The intermediate students and teachers at Senpaqcin school recent hosted the KAIROS blanket exercise as part of their inquiry into how systems of governance shape the lives of people.
The blanket exercise covers more than 500 years of history in a 90-minute experiential workshop with the purpose of fostering understanding about the shared history as Indigenous and Non-Indigenous people. Students, parents, community members and leaders walked on blankets that represented Turtle Island and into the role of First Nations, Inuit and Metis people.
The intermediate students all had scrolls to read that shared historical facts and distributed cards to participants which helped people role play a variety of different situations (pre-contact, treaty making, colonization and resistance).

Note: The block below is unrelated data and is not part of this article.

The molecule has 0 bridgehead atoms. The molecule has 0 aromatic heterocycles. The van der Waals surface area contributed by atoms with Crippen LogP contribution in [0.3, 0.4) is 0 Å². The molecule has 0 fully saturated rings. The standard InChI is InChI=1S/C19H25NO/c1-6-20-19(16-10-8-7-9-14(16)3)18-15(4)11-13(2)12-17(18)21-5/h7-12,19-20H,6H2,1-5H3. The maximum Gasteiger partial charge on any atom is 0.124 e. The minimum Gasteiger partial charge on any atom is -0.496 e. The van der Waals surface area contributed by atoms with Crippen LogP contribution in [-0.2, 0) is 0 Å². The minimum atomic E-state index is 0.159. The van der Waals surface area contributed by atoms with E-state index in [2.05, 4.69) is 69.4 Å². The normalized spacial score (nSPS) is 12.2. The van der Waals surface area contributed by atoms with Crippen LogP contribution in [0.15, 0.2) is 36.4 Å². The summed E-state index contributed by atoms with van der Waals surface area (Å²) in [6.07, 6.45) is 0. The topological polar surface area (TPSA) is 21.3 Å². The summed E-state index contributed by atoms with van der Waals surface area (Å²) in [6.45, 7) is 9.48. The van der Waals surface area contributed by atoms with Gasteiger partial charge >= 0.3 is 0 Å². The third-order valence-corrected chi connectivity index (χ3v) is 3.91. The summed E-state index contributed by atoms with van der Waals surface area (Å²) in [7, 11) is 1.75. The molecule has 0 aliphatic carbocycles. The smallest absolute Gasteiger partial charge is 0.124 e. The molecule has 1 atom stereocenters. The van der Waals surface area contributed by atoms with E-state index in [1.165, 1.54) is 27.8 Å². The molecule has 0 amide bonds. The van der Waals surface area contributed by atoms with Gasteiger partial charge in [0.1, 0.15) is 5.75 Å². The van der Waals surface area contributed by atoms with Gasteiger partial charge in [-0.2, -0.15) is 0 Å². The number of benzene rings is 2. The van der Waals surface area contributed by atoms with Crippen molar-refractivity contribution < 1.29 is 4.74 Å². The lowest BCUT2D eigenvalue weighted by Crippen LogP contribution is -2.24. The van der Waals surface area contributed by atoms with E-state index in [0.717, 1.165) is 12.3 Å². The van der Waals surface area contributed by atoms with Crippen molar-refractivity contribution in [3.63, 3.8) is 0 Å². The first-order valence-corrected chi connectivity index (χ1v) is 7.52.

“What was amazing about this exercise was the visual as the children spoke their parts,” elder Ramona Bent said.”For example, (small) pox and the deaths and the ones holding a certain colour card had to sit down, then residential school and they were put on a separate blanket, ones who lost their status had to sit down and as they went through this you could see how many people were left and how the land was getting smaller for hunting, gathering, etc. What a powerful exercise…what a great learning tool and visual.”
The exercise concluded with a talking circle facilitated by community elders to discuss the learning experience and to share their thoughts, feelings and transformed thoughts.
Senpaqcin is an elementary school in Oliver and is operated by the Osoyoos Indian Band.
This year, the school became an International Bacculareate school, the first First Nations school in Canada to become authorized as an IB school.
Originally posted on February 14, 2019 in Penticton Herald.